MT. ST. HELENS
The 1980 Mt. St. Helens eruption was the largest in recent American history. Following a large eruption in May 1980, this volcano was intermittently active until 1986. Minor activity occurred from 1989 to 1991 and from 2004 to 2006.
Mt. St. Helens is the most active volcano in the Cascade Range, a series of subduction zone stratovolcanoes in a ~north-south line from northern California to Oregon to Washington State to southwestern British Columbia. St. Helens is a 40,000 to 50,000 year old, andesitic-dacitic-basaltic volcano that typically has explosive ash eruptions (as do all subduction zone stratovolcanoes).
The 1980 eruption was a northward-directed lateral blast that followed an enormous landslide of the northern face of the volcano. The landslide was triggered by a moderate earthquake at 8:32 AM, Sunday, 18 May 1980. Snow and ice on the mountain melted during the eruption, mixed with ash and other debris, and rushed down nearby river valleys as lahars (volcanic mud flows).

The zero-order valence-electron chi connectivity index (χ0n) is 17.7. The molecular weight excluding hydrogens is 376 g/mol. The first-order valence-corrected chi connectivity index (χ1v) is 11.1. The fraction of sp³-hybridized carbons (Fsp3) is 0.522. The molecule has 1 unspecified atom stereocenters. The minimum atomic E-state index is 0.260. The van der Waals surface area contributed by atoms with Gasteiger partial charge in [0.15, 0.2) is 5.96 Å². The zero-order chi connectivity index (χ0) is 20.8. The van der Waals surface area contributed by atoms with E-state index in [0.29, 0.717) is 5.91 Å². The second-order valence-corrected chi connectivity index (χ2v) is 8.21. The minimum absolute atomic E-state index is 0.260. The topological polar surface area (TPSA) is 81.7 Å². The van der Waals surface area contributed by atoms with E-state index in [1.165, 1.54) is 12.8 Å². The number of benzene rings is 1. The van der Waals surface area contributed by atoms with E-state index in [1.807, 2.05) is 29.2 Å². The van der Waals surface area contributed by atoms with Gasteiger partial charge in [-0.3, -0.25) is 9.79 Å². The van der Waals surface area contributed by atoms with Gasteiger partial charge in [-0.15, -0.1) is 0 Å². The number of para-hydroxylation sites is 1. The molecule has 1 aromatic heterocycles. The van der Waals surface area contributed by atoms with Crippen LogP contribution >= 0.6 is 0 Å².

The ash, lapilli, and pumice erupted from Mt. St. Helens in May 1980 was dacite, an intermediate extrusive igneous rock. Most of the air-fall dacite ash fell in Washington State, Oregon, and Idaho, but a minor amount accumulated as far east as Minnesota and Oklahoma.
Location: Mt. St. Helens, northwestern Skamania County, southwestern Washington State, USA (46˚ 12’ 04” North, 122˚ 11” 18” West).
Dacite ash (ash fall deposit) (field of view ~5.1 cm across) from the 18 May 1980 explosive ash eruption of Mt. St. Helens. This ash was collected at the town of Yakima, northern Yakima County, southern Washington State, USA.